Practical Dermatopathology
World Small Animal Veterinary Association World Congress Proceedings, 2007
Sonya Bettenay1, BVSc, FACVSc, DECVD; Julie Yager2, BVSc, PhD
1Tierdermatologie Oberhaching, Germany; 2Professor, Ontario Veterinary College, University of Guelph, Canada

In order to get the best out of a (non-neoplastic) skin biopsy, one needs a combination of both clinical and pathological knowledge. A little bit of basic micro-anatomy, a little bit of immunology and a big list of lesion-based, clinical differential diagnoses is extremely helpful. What we attempt here in this lecture is to enable a better interpretation of skin biopsy reports in practice. We will not attempt to compact a "post-boards, specialist dermatopathology training" into a one hour lecture!

How does a dermatopathology report, which is not "specifically diagnostic" help us to make a diagnosis? The answer varies with the clinical lesions, what is on the differential diagnosis list and what has been ruled OFF that list as a result of the biopsy!

What should we expect from a skin biopsy report? The answer is similar to that for what should we expect for a serum biochemistry and complete blood examination?

Results can be useful even if there are no abnormalities present, as a "normal" result has almost surely ruled out some clinical differential diagnoses. But we can only make use of a biopsy report if we understand the basic terminology.... Dermatopathology is a new and rapidly evolving area in veterinary medicine. It is taught in relatively few vet schools around the world, even to pathologists and so really the veterinary profession as a whole is learning how to interpret skin biopsies. It helps to think of it in the same way that the diagnosis of an "eosinophilia" does not give a diagnosis, but rather a list of possible aetiological causes (e.g., allergies, parasites and rarely unusual immune/neoplastic conditions). We know this not because we are intrinsically smart! Veterinarians, but because we have all read many textbooks and attended many lectures discussing the interpretation of basic haematology and serology. Which lesions should be sampled? Are there any clinicopathology expectations and correlations? There are some very clear guidelines regarding the lesion type:

Papule or crusted papule. This clinical lesion represents a small swelling of the dermis with or without associated epidermitis. We are typically interested in sampling this to know whether the cause of the swelling is an inflammatory infiltrate or a tumour. If it is inflammatory, we wish to know the cell type (as that will give us a clue to the cause) and we wish to know if there is any evidence of an infection. Best are freshly erupted lesions.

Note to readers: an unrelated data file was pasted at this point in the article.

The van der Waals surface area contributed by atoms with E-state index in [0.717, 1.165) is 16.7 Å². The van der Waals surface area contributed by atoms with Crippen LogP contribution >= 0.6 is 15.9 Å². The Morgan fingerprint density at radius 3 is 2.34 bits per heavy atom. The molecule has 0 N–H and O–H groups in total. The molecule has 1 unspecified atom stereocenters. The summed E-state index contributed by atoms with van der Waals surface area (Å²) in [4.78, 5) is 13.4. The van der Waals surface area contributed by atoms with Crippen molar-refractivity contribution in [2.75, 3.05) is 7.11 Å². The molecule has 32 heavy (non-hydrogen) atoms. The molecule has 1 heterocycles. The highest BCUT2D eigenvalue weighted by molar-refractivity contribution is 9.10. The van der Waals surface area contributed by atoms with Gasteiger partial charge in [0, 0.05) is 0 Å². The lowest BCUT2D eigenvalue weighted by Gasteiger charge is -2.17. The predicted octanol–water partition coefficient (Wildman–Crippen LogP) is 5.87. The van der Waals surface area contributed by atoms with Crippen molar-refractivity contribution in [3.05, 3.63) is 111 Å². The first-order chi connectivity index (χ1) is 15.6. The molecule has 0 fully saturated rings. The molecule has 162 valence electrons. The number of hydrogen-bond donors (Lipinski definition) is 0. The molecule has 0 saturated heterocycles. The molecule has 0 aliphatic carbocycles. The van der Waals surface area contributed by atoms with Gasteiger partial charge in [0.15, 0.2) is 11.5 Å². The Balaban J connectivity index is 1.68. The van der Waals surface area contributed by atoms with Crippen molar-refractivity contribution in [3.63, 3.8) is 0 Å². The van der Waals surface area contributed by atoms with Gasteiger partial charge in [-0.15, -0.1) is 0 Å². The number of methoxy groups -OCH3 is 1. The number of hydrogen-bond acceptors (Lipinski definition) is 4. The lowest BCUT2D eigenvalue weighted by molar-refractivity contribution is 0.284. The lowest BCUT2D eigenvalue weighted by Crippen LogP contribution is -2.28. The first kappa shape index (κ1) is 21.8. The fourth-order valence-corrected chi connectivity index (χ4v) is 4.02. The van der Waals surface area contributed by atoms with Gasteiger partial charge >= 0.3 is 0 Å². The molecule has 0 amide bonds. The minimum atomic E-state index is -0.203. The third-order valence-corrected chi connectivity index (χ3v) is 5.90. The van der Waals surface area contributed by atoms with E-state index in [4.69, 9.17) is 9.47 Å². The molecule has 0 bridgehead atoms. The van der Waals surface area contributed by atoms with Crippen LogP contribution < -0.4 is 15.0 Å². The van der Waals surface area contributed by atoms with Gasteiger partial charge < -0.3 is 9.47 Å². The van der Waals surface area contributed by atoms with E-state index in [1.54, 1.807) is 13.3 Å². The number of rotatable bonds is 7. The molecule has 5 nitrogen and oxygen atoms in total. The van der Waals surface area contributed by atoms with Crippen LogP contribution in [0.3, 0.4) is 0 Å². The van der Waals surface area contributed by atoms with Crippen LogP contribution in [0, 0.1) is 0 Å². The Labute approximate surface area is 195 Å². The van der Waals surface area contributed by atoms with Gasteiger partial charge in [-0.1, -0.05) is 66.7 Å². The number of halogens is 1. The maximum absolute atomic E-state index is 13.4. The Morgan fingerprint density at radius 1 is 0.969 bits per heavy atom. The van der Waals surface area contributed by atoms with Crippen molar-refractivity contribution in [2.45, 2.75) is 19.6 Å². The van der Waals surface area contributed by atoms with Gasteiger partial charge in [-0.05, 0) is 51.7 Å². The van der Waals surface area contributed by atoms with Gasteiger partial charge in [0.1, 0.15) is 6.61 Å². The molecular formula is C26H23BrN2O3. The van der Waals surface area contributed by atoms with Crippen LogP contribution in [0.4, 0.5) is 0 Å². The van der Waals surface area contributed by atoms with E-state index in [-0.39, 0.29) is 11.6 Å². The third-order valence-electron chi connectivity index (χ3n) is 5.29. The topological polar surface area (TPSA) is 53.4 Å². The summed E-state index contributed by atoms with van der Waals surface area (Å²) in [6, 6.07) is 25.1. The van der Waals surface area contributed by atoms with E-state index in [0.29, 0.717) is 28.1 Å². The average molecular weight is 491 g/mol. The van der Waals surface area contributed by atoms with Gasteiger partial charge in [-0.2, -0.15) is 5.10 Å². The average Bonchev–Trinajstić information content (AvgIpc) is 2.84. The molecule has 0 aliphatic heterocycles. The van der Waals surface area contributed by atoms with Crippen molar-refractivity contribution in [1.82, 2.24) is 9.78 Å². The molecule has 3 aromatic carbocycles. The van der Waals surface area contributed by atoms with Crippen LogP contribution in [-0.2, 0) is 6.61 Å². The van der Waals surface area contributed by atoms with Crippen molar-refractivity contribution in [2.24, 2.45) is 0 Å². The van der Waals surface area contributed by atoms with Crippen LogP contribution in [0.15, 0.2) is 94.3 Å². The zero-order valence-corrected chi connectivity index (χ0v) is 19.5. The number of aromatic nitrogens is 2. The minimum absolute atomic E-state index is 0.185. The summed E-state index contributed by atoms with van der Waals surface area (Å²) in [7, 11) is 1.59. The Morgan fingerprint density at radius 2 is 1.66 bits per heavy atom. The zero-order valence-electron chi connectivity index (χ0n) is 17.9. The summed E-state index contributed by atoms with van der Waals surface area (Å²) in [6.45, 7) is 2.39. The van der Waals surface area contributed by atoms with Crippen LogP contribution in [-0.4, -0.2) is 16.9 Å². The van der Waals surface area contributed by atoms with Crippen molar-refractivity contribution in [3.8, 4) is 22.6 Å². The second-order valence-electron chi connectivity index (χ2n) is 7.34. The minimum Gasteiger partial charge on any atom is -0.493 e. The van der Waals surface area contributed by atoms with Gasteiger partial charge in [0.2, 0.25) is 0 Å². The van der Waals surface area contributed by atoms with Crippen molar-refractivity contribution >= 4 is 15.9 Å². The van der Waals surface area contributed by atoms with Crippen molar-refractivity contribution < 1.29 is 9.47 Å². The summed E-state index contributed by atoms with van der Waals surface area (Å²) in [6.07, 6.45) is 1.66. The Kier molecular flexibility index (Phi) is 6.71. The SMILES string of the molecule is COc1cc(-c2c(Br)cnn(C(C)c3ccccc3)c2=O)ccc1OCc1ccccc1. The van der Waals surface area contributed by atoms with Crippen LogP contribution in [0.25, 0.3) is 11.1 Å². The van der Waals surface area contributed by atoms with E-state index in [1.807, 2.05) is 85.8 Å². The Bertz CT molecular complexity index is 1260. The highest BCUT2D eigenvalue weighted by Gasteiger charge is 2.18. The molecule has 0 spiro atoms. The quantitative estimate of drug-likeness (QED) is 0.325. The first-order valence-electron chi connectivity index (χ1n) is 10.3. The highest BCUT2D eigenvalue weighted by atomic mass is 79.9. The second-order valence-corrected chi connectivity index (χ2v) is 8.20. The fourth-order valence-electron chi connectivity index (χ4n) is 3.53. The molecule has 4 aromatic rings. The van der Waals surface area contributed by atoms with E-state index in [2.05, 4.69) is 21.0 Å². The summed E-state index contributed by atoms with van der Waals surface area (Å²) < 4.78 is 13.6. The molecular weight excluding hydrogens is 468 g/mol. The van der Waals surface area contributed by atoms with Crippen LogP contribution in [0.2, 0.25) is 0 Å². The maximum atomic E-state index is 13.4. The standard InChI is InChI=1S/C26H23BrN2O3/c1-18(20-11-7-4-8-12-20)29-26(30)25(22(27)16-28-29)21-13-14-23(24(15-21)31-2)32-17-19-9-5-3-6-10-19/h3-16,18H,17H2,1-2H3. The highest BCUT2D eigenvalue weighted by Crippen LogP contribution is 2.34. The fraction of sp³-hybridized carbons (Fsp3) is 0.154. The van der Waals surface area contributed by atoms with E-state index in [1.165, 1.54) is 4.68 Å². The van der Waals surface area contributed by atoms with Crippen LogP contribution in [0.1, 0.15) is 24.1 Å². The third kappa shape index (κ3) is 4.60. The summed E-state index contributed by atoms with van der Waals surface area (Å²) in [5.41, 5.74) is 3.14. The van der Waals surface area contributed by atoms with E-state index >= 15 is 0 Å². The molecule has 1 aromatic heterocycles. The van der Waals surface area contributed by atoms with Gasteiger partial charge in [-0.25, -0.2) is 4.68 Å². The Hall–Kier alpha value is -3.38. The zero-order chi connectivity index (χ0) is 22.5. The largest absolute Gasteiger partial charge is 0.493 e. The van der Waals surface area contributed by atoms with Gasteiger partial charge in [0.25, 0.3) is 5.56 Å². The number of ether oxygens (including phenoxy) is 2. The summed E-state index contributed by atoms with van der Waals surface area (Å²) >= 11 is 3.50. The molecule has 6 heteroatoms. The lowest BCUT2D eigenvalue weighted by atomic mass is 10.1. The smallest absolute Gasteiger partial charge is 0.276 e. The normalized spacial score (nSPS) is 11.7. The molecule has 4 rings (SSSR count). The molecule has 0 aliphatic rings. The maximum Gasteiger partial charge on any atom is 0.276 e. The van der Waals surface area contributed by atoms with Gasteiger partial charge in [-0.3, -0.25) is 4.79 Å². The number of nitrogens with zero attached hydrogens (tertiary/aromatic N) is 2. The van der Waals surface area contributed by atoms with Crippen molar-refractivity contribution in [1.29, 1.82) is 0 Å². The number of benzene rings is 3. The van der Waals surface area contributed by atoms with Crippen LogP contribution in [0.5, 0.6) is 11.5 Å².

Pustule/vesicle. This clinical lesion represents a collection of fluid and or inflammatory cells within the epidermis. Although the type of inflammatory cell is important, we are also interested in clues for immune mediated disease. Any intact (with the roof still on) sized pustule can be sampled. Any time they are present, they should be included as at least one of the specimens.

Depigmenting areas. Areas in which the skin is actively depigmentING are more likely to be helpful than those which have already depigmentED. Clinically this translates to taking a biopsy sample form the grey and not the white area

Scale / crust. The type of epidermal hyperkeratosis and the presence of inflammatory cells are clues we look for in scale and crusts. Organisms such as yeast and dermatophytes may also be identified there, when they are not found in the deeper parts of the biopsy and sometimes are identified on biopsy in cases where a culture was negative. This should never be washed or clipped away when preparing the skin for a biopsy.

Alopecia. The centre and the leading edges of areas of alopecia should be sampled. Possibly the best method to use with alopecia is the ellipse, oriented from the centre to the edge of the lesion. A biopsy from alopecic lesions is taken to assess the growth stages of the hair follicle, for example with a suspicion of hormonal disease or follicular dysplasia and to look for a possible disease affecting the hair follicle or bulb or for an infection of the hair follicle.